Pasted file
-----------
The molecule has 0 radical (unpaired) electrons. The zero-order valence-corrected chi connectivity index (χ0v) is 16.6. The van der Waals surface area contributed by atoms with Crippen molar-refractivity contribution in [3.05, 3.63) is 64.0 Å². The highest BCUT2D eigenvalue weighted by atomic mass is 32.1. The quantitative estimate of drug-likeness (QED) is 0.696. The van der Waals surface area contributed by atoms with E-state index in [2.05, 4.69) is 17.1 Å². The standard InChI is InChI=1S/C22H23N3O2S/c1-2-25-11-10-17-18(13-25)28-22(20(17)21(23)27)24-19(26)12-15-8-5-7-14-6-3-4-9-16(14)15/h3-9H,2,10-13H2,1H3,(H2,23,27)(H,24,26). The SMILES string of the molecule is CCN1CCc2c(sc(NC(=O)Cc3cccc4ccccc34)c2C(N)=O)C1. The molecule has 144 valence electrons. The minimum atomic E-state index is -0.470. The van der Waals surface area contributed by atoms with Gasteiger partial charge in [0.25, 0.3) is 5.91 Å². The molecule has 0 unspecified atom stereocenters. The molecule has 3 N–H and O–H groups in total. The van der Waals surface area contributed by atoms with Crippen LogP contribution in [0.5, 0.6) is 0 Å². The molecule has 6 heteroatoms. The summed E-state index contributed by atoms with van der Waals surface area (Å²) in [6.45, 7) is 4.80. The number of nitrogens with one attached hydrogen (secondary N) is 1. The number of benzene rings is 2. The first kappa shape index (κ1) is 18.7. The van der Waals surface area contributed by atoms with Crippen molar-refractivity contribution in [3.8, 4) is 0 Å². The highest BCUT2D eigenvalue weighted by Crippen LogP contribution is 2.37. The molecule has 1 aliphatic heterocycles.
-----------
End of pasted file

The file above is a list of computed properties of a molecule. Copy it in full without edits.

The molecule has 0 radical (unpaired) electrons. The zero-order valence-corrected chi connectivity index (χ0v) is 16.6. The van der Waals surface area contributed by atoms with Crippen molar-refractivity contribution in [3.05, 3.63) is 64.0 Å². The highest BCUT2D eigenvalue weighted by atomic mass is 32.1. The quantitative estimate of drug-likeness (QED) is 0.696. The van der Waals surface area contributed by atoms with E-state index in [2.05, 4.69) is 17.1 Å². The standard InChI is InChI=1S/C22H23N3O2S/c1-2-25-11-10-17-18(13-25)28-22(20(17)21(23)27)24-19(26)12-15-8-5-7-14-6-3-4-9-16(14)15/h3-9H,2,10-13H2,1H3,(H2,23,27)(H,24,26). The SMILES string of the molecule is CCN1CCc2c(sc(NC(=O)Cc3cccc4ccccc34)c2C(N)=O)C1. The molecule has 144 valence electrons. The minimum atomic E-state index is -0.470. The van der Waals surface area contributed by atoms with Gasteiger partial charge in [0.25, 0.3) is 5.91 Å². The molecule has 0 unspecified atom stereocenters. The molecule has 3 N–H and O–H groups in total. The van der Waals surface area contributed by atoms with Crippen LogP contribution in [0.5, 0.6) is 0 Å². The molecule has 6 heteroatoms. The summed E-state index contributed by atoms with van der Waals surface area (Å²) in [6.45, 7) is 4.80. The number of nitrogens with one attached hydrogen (secondary N) is 1. The number of benzene rings is 2. The first kappa shape index (κ1) is 18.7. The van der Waals surface area contributed by atoms with Crippen molar-refractivity contribution in [3.8, 4) is 0 Å². The highest BCUT2D eigenvalue weighted by Crippen LogP contribution is 2.37. The molecule has 1 aliphatic heterocycles.